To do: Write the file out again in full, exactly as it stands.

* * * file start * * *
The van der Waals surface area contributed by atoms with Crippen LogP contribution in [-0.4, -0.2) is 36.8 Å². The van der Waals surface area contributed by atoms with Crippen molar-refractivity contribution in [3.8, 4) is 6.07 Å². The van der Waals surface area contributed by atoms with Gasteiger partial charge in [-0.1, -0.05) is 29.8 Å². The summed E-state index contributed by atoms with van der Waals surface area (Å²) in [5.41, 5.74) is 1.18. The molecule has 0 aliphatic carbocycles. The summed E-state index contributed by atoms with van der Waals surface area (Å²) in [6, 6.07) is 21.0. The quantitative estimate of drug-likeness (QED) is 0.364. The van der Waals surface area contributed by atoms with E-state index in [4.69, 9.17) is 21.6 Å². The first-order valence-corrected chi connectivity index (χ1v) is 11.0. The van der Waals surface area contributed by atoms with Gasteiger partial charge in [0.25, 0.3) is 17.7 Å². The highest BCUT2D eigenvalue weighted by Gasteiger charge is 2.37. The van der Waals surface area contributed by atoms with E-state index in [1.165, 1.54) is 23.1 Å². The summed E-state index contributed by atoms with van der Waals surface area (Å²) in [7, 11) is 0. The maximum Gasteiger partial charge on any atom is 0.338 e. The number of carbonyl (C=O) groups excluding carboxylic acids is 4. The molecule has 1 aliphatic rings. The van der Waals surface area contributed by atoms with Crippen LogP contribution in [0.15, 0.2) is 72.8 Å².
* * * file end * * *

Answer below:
The van der Waals surface area contributed by atoms with Crippen LogP contribution in [-0.4, -0.2) is 36.8 Å². The van der Waals surface area contributed by atoms with Crippen molar-refractivity contribution in [3.8, 4) is 6.07 Å². The van der Waals surface area contributed by atoms with Gasteiger partial charge in [-0.1, -0.05) is 29.8 Å². The summed E-state index contributed by atoms with van der Waals surface area (Å²) in [5.41, 5.74) is 1.18. The molecule has 0 aliphatic carbocycles. The summed E-state index contributed by atoms with van der Waals surface area (Å²) in [6, 6.07) is 21.0. The quantitative estimate of drug-likeness (QED) is 0.364. The van der Waals surface area contributed by atoms with E-state index in [4.69, 9.17) is 21.6 Å². The first-order valence-corrected chi connectivity index (χ1v) is 11.0. The van der Waals surface area contributed by atoms with Gasteiger partial charge in [0.25, 0.3) is 17.7 Å². The highest BCUT2D eigenvalue weighted by Gasteiger charge is 2.37. The van der Waals surface area contributed by atoms with E-state index in [1.165, 1.54) is 23.1 Å². The summed E-state index contributed by atoms with van der Waals surface area (Å²) in [7, 11) is 0. The maximum Gasteiger partial charge on any atom is 0.338 e. The number of carbonyl (C=O) groups excluding carboxylic acids is 4. The molecule has 1 aliphatic rings. The van der Waals surface area contributed by atoms with Crippen LogP contribution in [0.15, 0.2) is 72.8 Å².